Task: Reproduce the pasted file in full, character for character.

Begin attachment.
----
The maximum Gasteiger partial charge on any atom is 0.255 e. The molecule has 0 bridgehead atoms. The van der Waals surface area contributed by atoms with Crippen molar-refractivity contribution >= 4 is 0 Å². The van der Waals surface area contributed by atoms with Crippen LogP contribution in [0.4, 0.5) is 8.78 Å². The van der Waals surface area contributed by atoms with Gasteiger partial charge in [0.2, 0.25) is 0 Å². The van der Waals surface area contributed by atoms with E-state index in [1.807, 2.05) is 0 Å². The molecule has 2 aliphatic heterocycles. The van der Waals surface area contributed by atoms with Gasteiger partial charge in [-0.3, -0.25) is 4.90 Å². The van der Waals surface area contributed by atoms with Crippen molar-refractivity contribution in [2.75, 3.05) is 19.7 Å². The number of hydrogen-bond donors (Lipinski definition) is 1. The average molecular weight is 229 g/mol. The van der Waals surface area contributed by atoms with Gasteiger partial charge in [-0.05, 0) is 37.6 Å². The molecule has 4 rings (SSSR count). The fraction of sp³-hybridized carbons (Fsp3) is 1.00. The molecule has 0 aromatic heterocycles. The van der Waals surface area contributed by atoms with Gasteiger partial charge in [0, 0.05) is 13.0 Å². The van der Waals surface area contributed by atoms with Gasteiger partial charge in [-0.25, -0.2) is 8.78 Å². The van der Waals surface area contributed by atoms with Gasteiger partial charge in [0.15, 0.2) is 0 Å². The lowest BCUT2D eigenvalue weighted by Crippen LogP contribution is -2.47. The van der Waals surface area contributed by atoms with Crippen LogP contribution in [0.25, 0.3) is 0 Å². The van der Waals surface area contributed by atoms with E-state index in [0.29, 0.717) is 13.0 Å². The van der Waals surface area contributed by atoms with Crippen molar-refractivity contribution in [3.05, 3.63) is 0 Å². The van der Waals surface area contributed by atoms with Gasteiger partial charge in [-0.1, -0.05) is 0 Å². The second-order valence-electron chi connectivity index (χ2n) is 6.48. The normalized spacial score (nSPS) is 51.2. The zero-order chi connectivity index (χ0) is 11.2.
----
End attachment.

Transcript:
The maximum Gasteiger partial charge on any atom is 0.255 e. The molecule has 0 bridgehead atoms. The van der Waals surface area contributed by atoms with Crippen molar-refractivity contribution >= 4 is 0 Å². The van der Waals surface area contributed by atoms with Crippen LogP contribution in [0.4, 0.5) is 8.78 Å². The van der Waals surface area contributed by atoms with Gasteiger partial charge in [0.2, 0.25) is 0 Å². The van der Waals surface area contributed by atoms with E-state index in [1.807, 2.05) is 0 Å². The molecule has 2 aliphatic heterocycles. The van der Waals surface area contributed by atoms with Gasteiger partial charge in [-0.3, -0.25) is 4.90 Å². The van der Waals surface area contributed by atoms with Crippen molar-refractivity contribution in [2.75, 3.05) is 19.7 Å². The number of hydrogen-bond donors (Lipinski definition) is 1. The average molecular weight is 229 g/mol. The van der Waals surface area contributed by atoms with Gasteiger partial charge in [-0.05, 0) is 37.6 Å². The molecule has 4 rings (SSSR count). The fraction of sp³-hybridized carbons (Fsp3) is 1.00. The molecule has 0 aromatic heterocycles. The van der Waals surface area contributed by atoms with Gasteiger partial charge in [0, 0.05) is 13.0 Å². The van der Waals surface area contributed by atoms with Gasteiger partial charge in [-0.25, -0.2) is 8.78 Å². The van der Waals surface area contributed by atoms with Gasteiger partial charge in [0.15, 0.2) is 0 Å². The lowest BCUT2D eigenvalue weighted by Crippen LogP contribution is -2.47. The van der Waals surface area contributed by atoms with Crippen LogP contribution in [0.25, 0.3) is 0 Å². The van der Waals surface area contributed by atoms with E-state index in [0.29, 0.717) is 13.0 Å². The van der Waals surface area contributed by atoms with Crippen molar-refractivity contribution in [3.05, 3.63) is 0 Å². The van der Waals surface area contributed by atoms with Gasteiger partial charge in [-0.1, -0.05) is 0 Å². The second-order valence-electron chi connectivity index (χ2n) is 6.48. The normalized spacial score (nSPS) is 51.2. The zero-order chi connectivity index (χ0) is 11.2.